Cybercrime is a growing, highly successful and profitable industry. According to analysts, cybercrime costs will grow by 15 percent per year to reach $10.5 trillion by 2025: the third greatest “economy” in the world, after those of the United States and China.
A big part of this is ransomware, multi-pronged attacks capturing an organization’s data and systems. Since the start of the pandemic, ransomware attacks have increased by nearly 500 percent since the start of the COVID-19 pandemic.
The average ransom payment has also continued to climb, up 43 percent from the last quarter of 2020 to an average of over $200,000. What is especially insidious about these attacks is that a ransom demand is often accompanied by a breach and extraction of company data, and a concurrent extortion threatening to release this data unless additional payments are made.
In the first quarter of 2021, over three-quarters of ransomware attacks were tied to such a threat.
Criminals have also evolved to become increasingly systemic. The recent attack on Colonial Pipelines by the hacker collective DarkSide exemplifies this. Like their state-sponsored counterparts, criminal collectives have created virtual organizations and enacted focused strategies targeting specific sectors and companies. They have infinite resources, skills and patience. They are playing a long game where targets are identified, carefully reconnoitered and only acted upon when the maximum value can be extracted.
CNA Financial was attacked in late March, and paid a ransom of $40 million — one of the biggest payments on record. The hackers were apparently interested in obtaining access to CNA’s client database not only to blackmail the company itself, but to identify clients that had purchased cyber insurance with a ransomware payment rider to identify the most lucrative targets. DarkSide are also selling ransomware packs to other hackers — Ransomware-as-a-Service (RaaS) is becoming a growing profit center.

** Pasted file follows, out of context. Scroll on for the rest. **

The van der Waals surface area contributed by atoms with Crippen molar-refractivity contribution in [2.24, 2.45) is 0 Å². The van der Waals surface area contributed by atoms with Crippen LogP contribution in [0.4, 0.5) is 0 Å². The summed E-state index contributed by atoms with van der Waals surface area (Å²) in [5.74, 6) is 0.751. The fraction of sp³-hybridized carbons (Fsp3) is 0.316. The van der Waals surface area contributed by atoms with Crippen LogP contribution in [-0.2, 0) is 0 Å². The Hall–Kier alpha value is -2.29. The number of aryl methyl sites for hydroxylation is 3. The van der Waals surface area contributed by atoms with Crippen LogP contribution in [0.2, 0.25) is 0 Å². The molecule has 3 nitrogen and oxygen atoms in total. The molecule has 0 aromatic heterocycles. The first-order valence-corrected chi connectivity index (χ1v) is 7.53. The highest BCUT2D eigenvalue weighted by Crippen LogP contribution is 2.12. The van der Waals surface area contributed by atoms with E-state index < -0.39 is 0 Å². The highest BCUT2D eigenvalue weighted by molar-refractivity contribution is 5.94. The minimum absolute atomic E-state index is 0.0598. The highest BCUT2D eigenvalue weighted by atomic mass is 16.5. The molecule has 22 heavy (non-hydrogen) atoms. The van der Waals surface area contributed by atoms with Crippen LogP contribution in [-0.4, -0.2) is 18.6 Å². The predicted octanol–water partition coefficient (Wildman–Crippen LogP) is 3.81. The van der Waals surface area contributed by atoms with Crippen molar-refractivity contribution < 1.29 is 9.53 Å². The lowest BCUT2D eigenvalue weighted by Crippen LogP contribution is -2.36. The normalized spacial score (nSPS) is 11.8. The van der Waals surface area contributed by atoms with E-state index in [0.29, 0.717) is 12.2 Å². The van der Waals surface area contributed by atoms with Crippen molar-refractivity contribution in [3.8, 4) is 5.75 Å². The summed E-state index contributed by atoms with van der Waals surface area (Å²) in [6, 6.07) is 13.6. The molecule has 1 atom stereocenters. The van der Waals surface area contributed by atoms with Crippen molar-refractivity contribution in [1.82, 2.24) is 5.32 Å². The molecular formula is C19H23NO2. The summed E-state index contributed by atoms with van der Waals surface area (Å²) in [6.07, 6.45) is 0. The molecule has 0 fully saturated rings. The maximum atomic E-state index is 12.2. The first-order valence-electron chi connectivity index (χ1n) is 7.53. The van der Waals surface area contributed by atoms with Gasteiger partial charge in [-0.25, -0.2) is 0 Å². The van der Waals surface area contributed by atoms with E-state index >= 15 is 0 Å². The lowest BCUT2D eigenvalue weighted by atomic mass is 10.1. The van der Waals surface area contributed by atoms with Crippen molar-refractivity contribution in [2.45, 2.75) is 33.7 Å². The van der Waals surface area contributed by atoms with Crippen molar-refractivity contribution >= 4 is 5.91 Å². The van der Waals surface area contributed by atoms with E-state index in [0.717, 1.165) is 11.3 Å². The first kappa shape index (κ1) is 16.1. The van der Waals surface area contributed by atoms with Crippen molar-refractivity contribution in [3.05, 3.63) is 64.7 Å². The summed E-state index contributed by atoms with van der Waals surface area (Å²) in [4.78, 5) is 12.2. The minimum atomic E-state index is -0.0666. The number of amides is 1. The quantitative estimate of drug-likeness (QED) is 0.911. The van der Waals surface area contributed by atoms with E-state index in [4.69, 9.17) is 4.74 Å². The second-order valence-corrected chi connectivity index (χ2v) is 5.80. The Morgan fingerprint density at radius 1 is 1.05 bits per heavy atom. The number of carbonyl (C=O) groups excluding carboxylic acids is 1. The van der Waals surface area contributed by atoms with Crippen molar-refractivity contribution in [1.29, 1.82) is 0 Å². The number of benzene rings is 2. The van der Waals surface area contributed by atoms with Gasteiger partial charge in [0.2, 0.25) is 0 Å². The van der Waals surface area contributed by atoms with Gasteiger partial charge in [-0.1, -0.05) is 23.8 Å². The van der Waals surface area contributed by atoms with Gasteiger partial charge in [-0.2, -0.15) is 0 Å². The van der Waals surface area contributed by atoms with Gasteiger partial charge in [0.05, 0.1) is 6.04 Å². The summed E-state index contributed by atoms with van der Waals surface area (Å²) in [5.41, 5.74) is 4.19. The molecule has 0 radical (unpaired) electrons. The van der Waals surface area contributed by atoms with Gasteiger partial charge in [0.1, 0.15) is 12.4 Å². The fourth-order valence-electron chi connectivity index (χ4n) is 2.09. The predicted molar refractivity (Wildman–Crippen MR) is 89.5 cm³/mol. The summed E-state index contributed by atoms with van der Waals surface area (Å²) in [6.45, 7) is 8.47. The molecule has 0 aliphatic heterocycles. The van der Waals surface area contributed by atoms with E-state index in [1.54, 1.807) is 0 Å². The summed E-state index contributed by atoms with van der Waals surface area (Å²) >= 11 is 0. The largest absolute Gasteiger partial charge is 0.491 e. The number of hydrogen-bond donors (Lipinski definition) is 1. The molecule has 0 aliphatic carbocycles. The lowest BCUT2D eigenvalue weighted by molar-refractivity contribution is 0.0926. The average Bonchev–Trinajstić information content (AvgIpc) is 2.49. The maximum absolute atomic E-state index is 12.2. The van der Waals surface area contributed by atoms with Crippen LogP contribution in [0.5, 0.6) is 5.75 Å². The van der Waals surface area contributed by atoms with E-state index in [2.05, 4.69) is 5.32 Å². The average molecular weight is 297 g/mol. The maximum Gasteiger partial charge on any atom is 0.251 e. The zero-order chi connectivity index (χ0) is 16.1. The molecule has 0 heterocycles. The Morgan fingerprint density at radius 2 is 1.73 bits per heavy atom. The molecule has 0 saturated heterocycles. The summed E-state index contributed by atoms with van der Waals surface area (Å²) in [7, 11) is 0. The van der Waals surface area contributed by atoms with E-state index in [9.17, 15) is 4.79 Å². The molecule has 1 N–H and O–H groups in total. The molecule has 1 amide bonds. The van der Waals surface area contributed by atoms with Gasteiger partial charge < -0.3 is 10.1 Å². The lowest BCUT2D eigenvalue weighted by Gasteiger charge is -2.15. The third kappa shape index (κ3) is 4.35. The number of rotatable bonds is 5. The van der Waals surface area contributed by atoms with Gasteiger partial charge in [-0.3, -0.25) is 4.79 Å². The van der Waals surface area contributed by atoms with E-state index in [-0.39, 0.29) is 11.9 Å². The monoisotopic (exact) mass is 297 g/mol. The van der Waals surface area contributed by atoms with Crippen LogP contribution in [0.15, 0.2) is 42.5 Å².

Legislators have, predictably, responded to these attacks. U.S. President Joe Biden has directed federal agencies to bring all of their resources to bear on dealing with digital disruptions. The Department of Homeland Security is developing a set of mandatory rules for how pipelines, and likely other infrastructure providers, will need to safeguard their assets.
Ransomware is focused on compromising backups and corrupting data across central file services. With ransomware evading traditional security controls, continuously monitoring threat indicators in your ONTAP environment has never been of greater importance. Ransomware attacks on average start weeks before an encryption is seen, and ProLion is always watching to help you take action before damage is done. Downtime is our enemy, and we are determined to keep ONTAP customers always-on.